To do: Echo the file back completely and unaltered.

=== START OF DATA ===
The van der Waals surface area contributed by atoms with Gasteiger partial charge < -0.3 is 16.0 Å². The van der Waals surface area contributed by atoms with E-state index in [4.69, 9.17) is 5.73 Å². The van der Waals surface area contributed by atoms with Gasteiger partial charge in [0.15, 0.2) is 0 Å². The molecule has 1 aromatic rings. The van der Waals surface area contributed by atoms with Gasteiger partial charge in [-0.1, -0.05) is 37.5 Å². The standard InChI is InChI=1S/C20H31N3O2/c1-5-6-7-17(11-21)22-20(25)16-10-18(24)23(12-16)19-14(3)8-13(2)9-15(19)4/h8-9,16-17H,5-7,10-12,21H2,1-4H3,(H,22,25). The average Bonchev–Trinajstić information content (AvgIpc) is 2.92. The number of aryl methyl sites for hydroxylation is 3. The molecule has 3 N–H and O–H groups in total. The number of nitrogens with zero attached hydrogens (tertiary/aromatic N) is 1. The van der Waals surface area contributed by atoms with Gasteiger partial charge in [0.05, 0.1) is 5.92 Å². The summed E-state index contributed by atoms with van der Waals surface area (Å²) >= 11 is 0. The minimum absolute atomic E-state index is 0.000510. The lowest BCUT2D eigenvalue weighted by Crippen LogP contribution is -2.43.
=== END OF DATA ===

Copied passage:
The van der Waals surface area contributed by atoms with Gasteiger partial charge < -0.3 is 16.0 Å². The van der Waals surface area contributed by atoms with E-state index in [4.69, 9.17) is 5.73 Å². The van der Waals surface area contributed by atoms with Gasteiger partial charge in [0.15, 0.2) is 0 Å². The molecule has 1 aromatic rings. The van der Waals surface area contributed by atoms with Gasteiger partial charge in [-0.1, -0.05) is 37.5 Å². The standard InChI is InChI=1S/C20H31N3O2/c1-5-6-7-17(11-21)22-20(25)16-10-18(24)23(12-16)19-14(3)8-13(2)9-15(19)4/h8-9,16-17H,5-7,10-12,21H2,1-4H3,(H,22,25). The average Bonchev–Trinajstić information content (AvgIpc) is 2.92. The number of aryl methyl sites for hydroxylation is 3. The molecule has 3 N–H and O–H groups in total. The number of nitrogens with zero attached hydrogens (tertiary/aromatic N) is 1. The van der Waals surface area contributed by atoms with Gasteiger partial charge in [0.05, 0.1) is 5.92 Å². The summed E-state index contributed by atoms with van der Waals surface area (Å²) >= 11 is 0. The minimum absolute atomic E-state index is 0.000510. The lowest BCUT2D eigenvalue weighted by Crippen LogP contribution is -2.43.